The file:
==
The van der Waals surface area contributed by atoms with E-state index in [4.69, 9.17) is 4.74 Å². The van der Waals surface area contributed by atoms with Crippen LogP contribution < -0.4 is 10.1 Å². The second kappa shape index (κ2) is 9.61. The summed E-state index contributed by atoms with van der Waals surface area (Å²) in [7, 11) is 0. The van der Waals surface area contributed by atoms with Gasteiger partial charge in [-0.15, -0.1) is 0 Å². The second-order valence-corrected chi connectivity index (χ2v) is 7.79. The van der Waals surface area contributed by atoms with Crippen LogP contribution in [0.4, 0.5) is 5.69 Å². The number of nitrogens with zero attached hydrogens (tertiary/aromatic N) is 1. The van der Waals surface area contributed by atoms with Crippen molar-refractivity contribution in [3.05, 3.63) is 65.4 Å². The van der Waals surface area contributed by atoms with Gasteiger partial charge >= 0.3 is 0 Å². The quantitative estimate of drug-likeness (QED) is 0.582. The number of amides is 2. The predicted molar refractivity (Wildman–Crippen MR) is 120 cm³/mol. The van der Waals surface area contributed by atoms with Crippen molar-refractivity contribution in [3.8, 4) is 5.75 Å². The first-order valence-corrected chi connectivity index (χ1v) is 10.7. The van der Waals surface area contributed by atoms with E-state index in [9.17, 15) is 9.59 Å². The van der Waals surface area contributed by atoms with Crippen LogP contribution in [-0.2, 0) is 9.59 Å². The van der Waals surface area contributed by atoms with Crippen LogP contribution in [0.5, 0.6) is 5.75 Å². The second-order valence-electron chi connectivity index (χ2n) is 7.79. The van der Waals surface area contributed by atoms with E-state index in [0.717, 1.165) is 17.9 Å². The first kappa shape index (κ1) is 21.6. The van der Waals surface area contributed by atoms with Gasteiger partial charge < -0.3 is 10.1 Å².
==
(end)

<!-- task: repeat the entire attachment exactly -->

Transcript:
The van der Waals surface area contributed by atoms with E-state index in [4.69, 9.17) is 4.74 Å². The van der Waals surface area contributed by atoms with Crippen LogP contribution < -0.4 is 10.1 Å². The second kappa shape index (κ2) is 9.61. The summed E-state index contributed by atoms with van der Waals surface area (Å²) in [7, 11) is 0. The van der Waals surface area contributed by atoms with Gasteiger partial charge in [-0.15, -0.1) is 0 Å². The second-order valence-corrected chi connectivity index (χ2v) is 7.79. The van der Waals surface area contributed by atoms with Crippen LogP contribution in [0.4, 0.5) is 5.69 Å². The number of nitrogens with zero attached hydrogens (tertiary/aromatic N) is 1. The van der Waals surface area contributed by atoms with Crippen molar-refractivity contribution in [3.05, 3.63) is 65.4 Å². The van der Waals surface area contributed by atoms with Gasteiger partial charge >= 0.3 is 0 Å². The quantitative estimate of drug-likeness (QED) is 0.582. The number of amides is 2. The predicted molar refractivity (Wildman–Crippen MR) is 120 cm³/mol. The van der Waals surface area contributed by atoms with Crippen molar-refractivity contribution in [3.8, 4) is 5.75 Å². The first-order valence-corrected chi connectivity index (χ1v) is 10.7. The van der Waals surface area contributed by atoms with E-state index in [9.17, 15) is 9.59 Å². The van der Waals surface area contributed by atoms with Crippen LogP contribution in [-0.2, 0) is 9.59 Å². The van der Waals surface area contributed by atoms with Crippen LogP contribution in [0.5, 0.6) is 5.75 Å². The second-order valence-electron chi connectivity index (χ2n) is 7.79. The van der Waals surface area contributed by atoms with E-state index in [0.717, 1.165) is 17.9 Å². The first kappa shape index (κ1) is 21.6. The van der Waals surface area contributed by atoms with Gasteiger partial charge < -0.3 is 10.1 Å².